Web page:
Publication Type:Journal Article
Source:npj Quantum Materials, Volume 4, p.43 (2019)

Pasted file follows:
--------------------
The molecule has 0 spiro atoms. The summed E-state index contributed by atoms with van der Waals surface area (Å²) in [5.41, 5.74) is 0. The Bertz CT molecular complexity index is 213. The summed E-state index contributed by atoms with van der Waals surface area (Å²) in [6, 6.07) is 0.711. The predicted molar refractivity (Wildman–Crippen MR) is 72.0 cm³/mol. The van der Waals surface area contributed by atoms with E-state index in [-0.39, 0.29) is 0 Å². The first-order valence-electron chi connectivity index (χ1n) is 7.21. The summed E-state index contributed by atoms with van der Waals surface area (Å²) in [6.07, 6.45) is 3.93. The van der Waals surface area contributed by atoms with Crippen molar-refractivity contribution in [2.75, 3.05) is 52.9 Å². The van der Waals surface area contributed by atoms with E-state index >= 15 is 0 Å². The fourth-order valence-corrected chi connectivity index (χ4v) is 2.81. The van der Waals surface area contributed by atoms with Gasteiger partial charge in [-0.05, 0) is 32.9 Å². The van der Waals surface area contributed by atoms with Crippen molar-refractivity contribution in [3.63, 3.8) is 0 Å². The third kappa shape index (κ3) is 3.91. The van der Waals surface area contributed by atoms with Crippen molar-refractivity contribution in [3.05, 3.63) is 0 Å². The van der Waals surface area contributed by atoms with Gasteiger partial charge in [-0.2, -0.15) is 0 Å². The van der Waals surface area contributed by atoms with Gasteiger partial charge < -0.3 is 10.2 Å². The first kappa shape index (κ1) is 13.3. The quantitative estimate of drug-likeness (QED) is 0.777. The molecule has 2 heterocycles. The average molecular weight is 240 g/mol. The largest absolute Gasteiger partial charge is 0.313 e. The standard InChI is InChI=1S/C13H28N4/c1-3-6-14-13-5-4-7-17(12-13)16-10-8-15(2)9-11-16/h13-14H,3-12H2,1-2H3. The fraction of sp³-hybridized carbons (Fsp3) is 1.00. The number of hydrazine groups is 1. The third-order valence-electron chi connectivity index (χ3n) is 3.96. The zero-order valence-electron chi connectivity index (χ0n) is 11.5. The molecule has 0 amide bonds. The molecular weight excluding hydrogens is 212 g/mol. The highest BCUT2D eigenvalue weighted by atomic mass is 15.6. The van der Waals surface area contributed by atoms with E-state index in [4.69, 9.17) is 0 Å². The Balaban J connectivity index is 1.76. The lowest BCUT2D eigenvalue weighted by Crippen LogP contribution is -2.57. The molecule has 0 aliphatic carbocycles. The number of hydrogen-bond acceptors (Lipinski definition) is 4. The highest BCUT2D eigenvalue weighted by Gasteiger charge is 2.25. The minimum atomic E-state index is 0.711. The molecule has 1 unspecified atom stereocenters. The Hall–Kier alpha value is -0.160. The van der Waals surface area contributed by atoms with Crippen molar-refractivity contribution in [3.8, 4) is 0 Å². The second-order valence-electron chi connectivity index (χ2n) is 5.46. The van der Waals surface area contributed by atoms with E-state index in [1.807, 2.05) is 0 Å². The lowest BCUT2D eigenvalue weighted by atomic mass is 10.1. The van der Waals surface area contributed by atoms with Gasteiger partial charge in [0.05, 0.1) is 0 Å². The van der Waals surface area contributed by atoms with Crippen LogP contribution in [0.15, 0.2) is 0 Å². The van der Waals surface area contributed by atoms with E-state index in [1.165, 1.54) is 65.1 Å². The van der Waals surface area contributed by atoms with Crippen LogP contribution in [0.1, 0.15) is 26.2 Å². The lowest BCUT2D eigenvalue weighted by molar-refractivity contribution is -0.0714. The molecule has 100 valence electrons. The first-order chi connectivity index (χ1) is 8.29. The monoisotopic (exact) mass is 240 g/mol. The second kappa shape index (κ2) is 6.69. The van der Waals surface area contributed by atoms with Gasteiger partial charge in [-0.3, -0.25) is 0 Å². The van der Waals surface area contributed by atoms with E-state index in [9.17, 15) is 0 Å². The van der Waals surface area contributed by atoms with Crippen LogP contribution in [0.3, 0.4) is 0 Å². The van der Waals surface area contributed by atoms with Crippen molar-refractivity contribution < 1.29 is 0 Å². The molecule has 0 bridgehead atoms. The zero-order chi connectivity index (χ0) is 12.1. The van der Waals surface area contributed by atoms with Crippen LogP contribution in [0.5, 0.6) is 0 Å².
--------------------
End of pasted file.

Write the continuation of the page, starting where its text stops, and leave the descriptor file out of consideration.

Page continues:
The path from a Mott insulating phase to high temperature superconductivity encounters a rich set of unconventional phenomena involving the insulator-to-metal transition (IMT), such as emergent electronic orders and pseudogaps, that ultimately affect the condensation of Cooper pairs. A huge hindrance to understanding the origin of these phenomena is the difficulty in accessing doping levels near the parent state. The JeffâEUR%0=âEUR%01/2 Mott state of the perovskite strontium iridates has revealed intriguing parallels to the cuprates, with the advantage that it provides unique access to the Mott transition. Here, we exploit this accessibility to study the IMT and the possible nearby electronic orders in the electron-doped bilayer iridate (Sr1âEUR%0â^'âEUR%0xLax)3Ir2O7. Using spectroscopic imaging scanning tunneling microscopy, we image the La dopants in the top as well as the interlayer SrO planes. Surprisingly, we find a disproportionate distribution of La between these layers with the interlayer La being primarily responsible for the IMT. This reveals the distinct site-dependent effects of dopants on the electronic properties of bilayer systems. Electron doping also results in charge reordering. We find unidirectional electronic order concomitant with the structural distortion known to exist in this system. Intriguingly, similar to the single layer iridate, we also find local resonant states forming a checkerboard-like pattern trapped by La. This suggests that multiple charge orders may exist simultaneously in Mott systems, even with only one band crossing the Fermi energy.